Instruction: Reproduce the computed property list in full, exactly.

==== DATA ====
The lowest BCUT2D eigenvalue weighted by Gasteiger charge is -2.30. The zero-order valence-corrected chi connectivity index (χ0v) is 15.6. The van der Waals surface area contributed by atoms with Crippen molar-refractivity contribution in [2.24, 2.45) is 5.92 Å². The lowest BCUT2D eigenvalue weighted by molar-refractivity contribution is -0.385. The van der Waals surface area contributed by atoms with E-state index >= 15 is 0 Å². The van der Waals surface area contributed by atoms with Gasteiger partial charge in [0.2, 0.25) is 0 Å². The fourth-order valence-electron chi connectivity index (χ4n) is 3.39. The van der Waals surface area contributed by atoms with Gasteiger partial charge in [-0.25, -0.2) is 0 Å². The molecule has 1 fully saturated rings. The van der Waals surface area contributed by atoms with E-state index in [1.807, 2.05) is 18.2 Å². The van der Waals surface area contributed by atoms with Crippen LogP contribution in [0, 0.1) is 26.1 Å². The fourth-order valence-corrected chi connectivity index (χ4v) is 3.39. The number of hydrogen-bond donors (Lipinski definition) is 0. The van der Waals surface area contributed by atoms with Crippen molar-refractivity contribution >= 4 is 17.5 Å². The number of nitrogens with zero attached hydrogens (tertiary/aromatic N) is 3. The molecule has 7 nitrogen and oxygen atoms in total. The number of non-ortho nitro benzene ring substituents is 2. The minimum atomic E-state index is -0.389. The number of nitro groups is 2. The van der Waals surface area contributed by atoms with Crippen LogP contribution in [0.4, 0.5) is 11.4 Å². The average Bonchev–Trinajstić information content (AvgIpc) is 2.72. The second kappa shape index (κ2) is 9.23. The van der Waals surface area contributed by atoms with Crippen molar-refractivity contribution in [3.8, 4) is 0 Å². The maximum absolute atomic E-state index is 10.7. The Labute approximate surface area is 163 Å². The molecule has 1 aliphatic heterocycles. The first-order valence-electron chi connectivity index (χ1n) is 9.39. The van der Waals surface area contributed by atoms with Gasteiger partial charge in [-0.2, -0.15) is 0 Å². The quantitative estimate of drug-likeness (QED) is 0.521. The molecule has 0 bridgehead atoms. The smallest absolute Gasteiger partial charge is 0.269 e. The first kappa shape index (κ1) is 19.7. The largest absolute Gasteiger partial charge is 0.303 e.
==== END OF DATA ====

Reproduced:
The lowest BCUT2D eigenvalue weighted by Gasteiger charge is -2.30. The zero-order valence-corrected chi connectivity index (χ0v) is 15.6. The van der Waals surface area contributed by atoms with Crippen molar-refractivity contribution in [2.24, 2.45) is 5.92 Å². The lowest BCUT2D eigenvalue weighted by molar-refractivity contribution is -0.385. The van der Waals surface area contributed by atoms with E-state index >= 15 is 0 Å². The van der Waals surface area contributed by atoms with Gasteiger partial charge in [0.2, 0.25) is 0 Å². The fourth-order valence-electron chi connectivity index (χ4n) is 3.39. The van der Waals surface area contributed by atoms with Gasteiger partial charge in [-0.25, -0.2) is 0 Å². The molecule has 1 fully saturated rings. The van der Waals surface area contributed by atoms with E-state index in [1.807, 2.05) is 18.2 Å². The van der Waals surface area contributed by atoms with Crippen LogP contribution in [0, 0.1) is 26.1 Å². The fourth-order valence-corrected chi connectivity index (χ4v) is 3.39. The number of hydrogen-bond donors (Lipinski definition) is 0. The van der Waals surface area contributed by atoms with Crippen molar-refractivity contribution >= 4 is 17.5 Å². The number of nitrogens with zero attached hydrogens (tertiary/aromatic N) is 3. The molecule has 7 nitrogen and oxygen atoms in total. The number of non-ortho nitro benzene ring substituents is 2. The minimum atomic E-state index is -0.389. The number of nitro groups is 2. The van der Waals surface area contributed by atoms with Crippen LogP contribution in [0.4, 0.5) is 11.4 Å². The average Bonchev–Trinajstić information content (AvgIpc) is 2.72. The second kappa shape index (κ2) is 9.23. The van der Waals surface area contributed by atoms with Crippen molar-refractivity contribution in [3.8, 4) is 0 Å². The maximum absolute atomic E-state index is 10.7. The Labute approximate surface area is 163 Å². The molecule has 1 aliphatic heterocycles. The first-order valence-electron chi connectivity index (χ1n) is 9.39. The van der Waals surface area contributed by atoms with Gasteiger partial charge in [-0.2, -0.15) is 0 Å². The quantitative estimate of drug-likeness (QED) is 0.521. The molecule has 0 bridgehead atoms. The smallest absolute Gasteiger partial charge is 0.269 e. The first kappa shape index (κ1) is 19.7. The largest absolute Gasteiger partial charge is 0.303 e.